Angry Rain, OldMan Car, and Tiger Mascot Suits – this is a melange of my observations one day. It includes humorous comments about the weather, my husband’s Toyota Avalon and a poignant observation of a dad returning from Afghanistan to be our school mascot.  I believe it was the beginning of what I ended up calling “Tuesday Morning Press.”
Respect – another “page” about my blog.

Collaborative posts

No blogger can exist in an island. We are a tribe that empowers and encourages our fellow tribe members… here are some of the great posts of the year written by other bloggers and me, other bloggers as guests or me on other bloggers’ sites:

Guest Blog: DeBie Hive’s Photographic Eye Turns to Fall – A nice pictorial essay on what autumn means to one of my favorite people I’ve never met.

Yesvember: Gratitude Expressed in 100 Words or Less – six brave souls and mine endeavored to write what gratitude means to them in 100 words or less.

Dome Life – How to Paint “Prince Charming” – ever wanted to know how to paint a rooster? Here’s a blog post that shows you how the famous Lillian Connelly paints one anyway… and I got to keep the piece.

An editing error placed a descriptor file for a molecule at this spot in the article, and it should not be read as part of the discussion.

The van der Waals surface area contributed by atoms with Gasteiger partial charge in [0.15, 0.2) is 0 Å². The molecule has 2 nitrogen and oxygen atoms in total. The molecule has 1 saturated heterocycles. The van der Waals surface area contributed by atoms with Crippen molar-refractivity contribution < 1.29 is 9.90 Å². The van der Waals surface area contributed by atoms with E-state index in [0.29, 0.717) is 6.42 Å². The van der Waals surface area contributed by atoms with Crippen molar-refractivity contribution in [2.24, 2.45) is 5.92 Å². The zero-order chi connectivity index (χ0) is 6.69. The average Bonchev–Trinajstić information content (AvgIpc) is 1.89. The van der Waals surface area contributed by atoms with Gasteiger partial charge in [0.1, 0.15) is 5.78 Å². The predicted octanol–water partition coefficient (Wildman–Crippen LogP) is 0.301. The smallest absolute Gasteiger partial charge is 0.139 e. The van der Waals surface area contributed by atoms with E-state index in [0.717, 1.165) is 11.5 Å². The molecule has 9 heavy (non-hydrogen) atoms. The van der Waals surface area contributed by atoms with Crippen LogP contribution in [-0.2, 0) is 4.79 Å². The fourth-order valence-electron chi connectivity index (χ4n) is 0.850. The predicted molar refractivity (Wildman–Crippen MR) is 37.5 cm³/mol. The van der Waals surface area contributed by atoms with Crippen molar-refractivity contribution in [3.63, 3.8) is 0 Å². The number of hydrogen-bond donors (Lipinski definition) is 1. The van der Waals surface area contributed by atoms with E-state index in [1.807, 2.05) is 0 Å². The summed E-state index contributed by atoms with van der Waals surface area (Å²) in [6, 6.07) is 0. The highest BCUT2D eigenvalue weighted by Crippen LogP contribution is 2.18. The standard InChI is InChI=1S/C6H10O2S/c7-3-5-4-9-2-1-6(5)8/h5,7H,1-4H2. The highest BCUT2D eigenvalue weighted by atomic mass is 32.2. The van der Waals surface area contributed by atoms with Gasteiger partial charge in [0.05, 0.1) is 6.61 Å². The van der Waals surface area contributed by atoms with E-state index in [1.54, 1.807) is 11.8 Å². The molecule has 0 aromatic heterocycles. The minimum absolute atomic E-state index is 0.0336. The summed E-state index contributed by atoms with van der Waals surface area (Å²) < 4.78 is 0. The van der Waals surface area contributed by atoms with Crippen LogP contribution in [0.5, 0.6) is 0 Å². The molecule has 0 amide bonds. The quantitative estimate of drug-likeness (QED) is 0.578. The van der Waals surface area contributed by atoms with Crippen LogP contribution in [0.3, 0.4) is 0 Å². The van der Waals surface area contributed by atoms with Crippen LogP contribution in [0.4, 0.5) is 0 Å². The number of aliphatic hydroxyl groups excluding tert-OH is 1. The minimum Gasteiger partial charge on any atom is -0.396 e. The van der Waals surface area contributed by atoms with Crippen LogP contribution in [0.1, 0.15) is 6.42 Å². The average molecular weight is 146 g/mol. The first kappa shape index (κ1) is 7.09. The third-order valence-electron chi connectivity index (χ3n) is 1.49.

Guest Blog: Breast Cancer Awareness & “Sensitarian” – my friend Sharyn shares her letter she wrote a year ago, when she was first diagnosed with breast cancer.

Guest Blogger: Good Geek Ranting – I have mad respect for Shua Smith — the dude wrote a book, “The Rise of the Dragons,” and that’s not easy. He’s also a very clever and funny writer. His blog is one of my favorites.

Go here to find me there

Go to Good Geek Ranting to Find My Guest Post … this is probably one of my most funny posts; there’s something about being on someone else’s site that is liberating for me. I get to be a little crazier, I guess. But if you didn’t see this one – please go. Especially if you like Alice Cooper without makeup.

I’m Guest Blogging Today at DeBie Hive – lots of pics; this explains why I row and what I get from it. It’s about the meditative effects of the sport and how it feeds my soul.

Peevish Penman Post: How Forcing NaNoWriMo Can Break a Barbie – I’m thrilled and flattered to have been asked to be a regular contributor to a great writer’s blog called “Peevish Penman” and I will always link to it on my blog. This particular post is about my tarrying over NaNoWriMo this year. It involves putting Barbie’s head in a vise. Jealous?

My favorites